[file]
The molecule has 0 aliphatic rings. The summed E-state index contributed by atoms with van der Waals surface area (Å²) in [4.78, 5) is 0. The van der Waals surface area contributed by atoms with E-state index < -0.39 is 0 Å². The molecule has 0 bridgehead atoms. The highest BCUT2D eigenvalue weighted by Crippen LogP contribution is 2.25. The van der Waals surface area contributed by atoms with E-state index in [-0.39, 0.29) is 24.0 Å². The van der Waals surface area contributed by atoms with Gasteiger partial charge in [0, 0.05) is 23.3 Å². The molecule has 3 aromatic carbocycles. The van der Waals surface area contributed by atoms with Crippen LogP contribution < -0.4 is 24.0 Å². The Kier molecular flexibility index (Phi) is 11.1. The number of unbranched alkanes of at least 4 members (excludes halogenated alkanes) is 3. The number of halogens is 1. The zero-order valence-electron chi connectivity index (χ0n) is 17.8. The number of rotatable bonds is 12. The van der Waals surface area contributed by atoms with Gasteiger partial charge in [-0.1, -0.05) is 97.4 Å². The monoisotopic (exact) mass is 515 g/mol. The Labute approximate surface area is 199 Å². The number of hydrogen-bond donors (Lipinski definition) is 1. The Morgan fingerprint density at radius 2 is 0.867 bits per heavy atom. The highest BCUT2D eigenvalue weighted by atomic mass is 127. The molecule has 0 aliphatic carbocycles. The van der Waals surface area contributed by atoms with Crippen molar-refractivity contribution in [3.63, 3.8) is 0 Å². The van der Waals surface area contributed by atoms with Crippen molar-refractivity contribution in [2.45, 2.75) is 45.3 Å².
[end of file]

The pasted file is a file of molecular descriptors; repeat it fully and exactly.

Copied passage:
The molecule has 0 aliphatic rings. The summed E-state index contributed by atoms with van der Waals surface area (Å²) in [4.78, 5) is 0. The van der Waals surface area contributed by atoms with E-state index < -0.39 is 0 Å². The molecule has 0 bridgehead atoms. The highest BCUT2D eigenvalue weighted by Crippen LogP contribution is 2.25. The van der Waals surface area contributed by atoms with E-state index in [-0.39, 0.29) is 24.0 Å². The van der Waals surface area contributed by atoms with Gasteiger partial charge in [0, 0.05) is 23.3 Å². The molecule has 3 aromatic carbocycles. The van der Waals surface area contributed by atoms with Crippen LogP contribution < -0.4 is 24.0 Å². The Kier molecular flexibility index (Phi) is 11.1. The number of unbranched alkanes of at least 4 members (excludes halogenated alkanes) is 3. The number of halogens is 1. The zero-order valence-electron chi connectivity index (χ0n) is 17.8. The number of rotatable bonds is 12. The van der Waals surface area contributed by atoms with Gasteiger partial charge in [-0.1, -0.05) is 97.4 Å². The monoisotopic (exact) mass is 515 g/mol. The Labute approximate surface area is 199 Å². The number of hydrogen-bond donors (Lipinski definition) is 1. The Morgan fingerprint density at radius 2 is 0.867 bits per heavy atom. The highest BCUT2D eigenvalue weighted by atomic mass is 127. The molecule has 0 aliphatic carbocycles. The van der Waals surface area contributed by atoms with Crippen molar-refractivity contribution in [3.63, 3.8) is 0 Å². The van der Waals surface area contributed by atoms with Crippen molar-refractivity contribution in [2.45, 2.75) is 45.3 Å².